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Saturday, August 19, 2017

Tilo Uischner

Marius, Tilo Uischner
Not just poor drawing,
but poor marquetry too.
One of the art forms I admire most is that of marquetry. It not only demands the eye of an artist, but also the patience of a saint, and the dexterity of a Swiss watchmaker. However, marquetry does have it's limitations. To a great extent, such artists are at the mercy of a massive hunk of organic plant life sometimes centuries older than they are. Then there's the element of happenstance in finding just the right grain and coloration to compliment the intended design. This art form is great for abstract designs, tightly drawn geometric designs even landscapes and still-lifes. What it is not very well adapted for is portraiture. Portraiture being the most difficult and demanding type of painting, it's little wonder marquetry does not lend itself well to creating a recognizable face. All to often, such attempts end up similar to Diana (above, right). Only a precious few marquetry artist even try, and most who do fail...sometime miserably.

Tilo Uischner
Tilo Uischner knows both the strengths of marquetry as well as its limitations. He's also an excel-lent portrait artist. Most of all he knows how far to "push" marquet-ry and then flawlessly switches to acrylics in completing his works, mostly men, women, and quite a number of children. Moreover, he is not hung up on the traditional compositions and style of his Ger-man forbearers. Perhaps most of all, as he paints, he knows when to stop--when to let the wood dominate his photo-based render-ings. He never forgets that it's the gentle presence of the wood which sets his work apart from hundreds of equally adept Ger-man portrait painters.

Can you tell where the wood stops and the paint begins with each one?
Tilo Uischner was born in born in Riesa, Elbe, Saxony (east-central Germany), in 1969. He felt the need to paint at an early age then followed different ways till he became a full time artist. He began drawing at an early age and is mostly self-taught. His family moved to Berlin in 1989 just months before the wall came down. There Uischner studied Economics at Humboldt University. He earned his Diploma in 1995 and started working for a government agency. However, in 2000 he changed jobs to became a creative consultant for event creation. Getting in contact with the fascinating technique of marquetry happened by coincidence almost as he taught himself the technical details by reading books and copying old masters, trusting in trial and error. Today, he combines the traditional craftsmanship of marquetry with contemporary acrylic painting attempting to blur the line between wood and paint.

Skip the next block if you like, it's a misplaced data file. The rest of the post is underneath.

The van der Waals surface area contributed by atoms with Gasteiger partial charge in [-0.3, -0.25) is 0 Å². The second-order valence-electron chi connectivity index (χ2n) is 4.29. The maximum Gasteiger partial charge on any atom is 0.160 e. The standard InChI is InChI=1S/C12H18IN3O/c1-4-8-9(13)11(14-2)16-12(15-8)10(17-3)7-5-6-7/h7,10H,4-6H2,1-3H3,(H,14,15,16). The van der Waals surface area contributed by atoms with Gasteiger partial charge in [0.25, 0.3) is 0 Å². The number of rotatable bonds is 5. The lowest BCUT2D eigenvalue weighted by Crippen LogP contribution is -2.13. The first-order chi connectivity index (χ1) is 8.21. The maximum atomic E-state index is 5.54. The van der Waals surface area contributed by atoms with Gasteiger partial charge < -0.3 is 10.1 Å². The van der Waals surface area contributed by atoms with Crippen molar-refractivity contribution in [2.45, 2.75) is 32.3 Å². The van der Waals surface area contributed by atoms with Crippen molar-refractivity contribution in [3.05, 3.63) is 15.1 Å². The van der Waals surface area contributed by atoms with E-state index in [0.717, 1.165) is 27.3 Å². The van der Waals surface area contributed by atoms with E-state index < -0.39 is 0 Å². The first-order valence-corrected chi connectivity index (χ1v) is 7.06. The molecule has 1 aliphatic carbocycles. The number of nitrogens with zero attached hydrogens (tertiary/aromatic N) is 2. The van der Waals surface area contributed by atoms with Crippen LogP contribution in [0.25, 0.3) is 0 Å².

Usually, only the flesh tones and features are painted.
Uischner focuses intently on his subjects as he tries to portray them in a manner that reveals the truth as to who they are and what they have experienced. He searches for moments of honesty, situations of importance which provoke questions, or answers to all kinds of interpretations he wants to conserve and present in a neutral and subtle manner. Very often these stories are about himself as much as his subjects. Mostly he avoids titles or symbols which explain too much or direct the viewer to a certain interpretation. Always Tilo Uischner searches for ambivalent facial expressions or circumstances which prevent the possibility of a clear or absolutely objective explanation.

I would have been tempted to title Wolf Girl:
"What? You don't like Sushi?"
Tilo Uischner loves to sing the praises of wood: "I'm always asked why I have chosen to work with wood. I can only say that I love this material for so many reasons. It brings its own story into the picture; it reveals its character while you work with it; and it keeps its final secret till the moment you apply the first coat of lacquer. For ages wood has surrounded people to create homes, warmth, or to decorate. I think it is almost exclusively seen as something very positive, and in my pictures it constitutes an inviting familiarity, although one might find something unexpected behind trusted facades."

Tilo Uischner seems to have a great empathy for boys, perhaps because he once was one.

I'll be Back (my title), Tilo Uischner


1 comment:

  1. It's challenging to see the paintings of the males in this particular blog post--they're blurry. The females are clear.

    I'd never heard of marquetry and would like to attempt it. Thank you!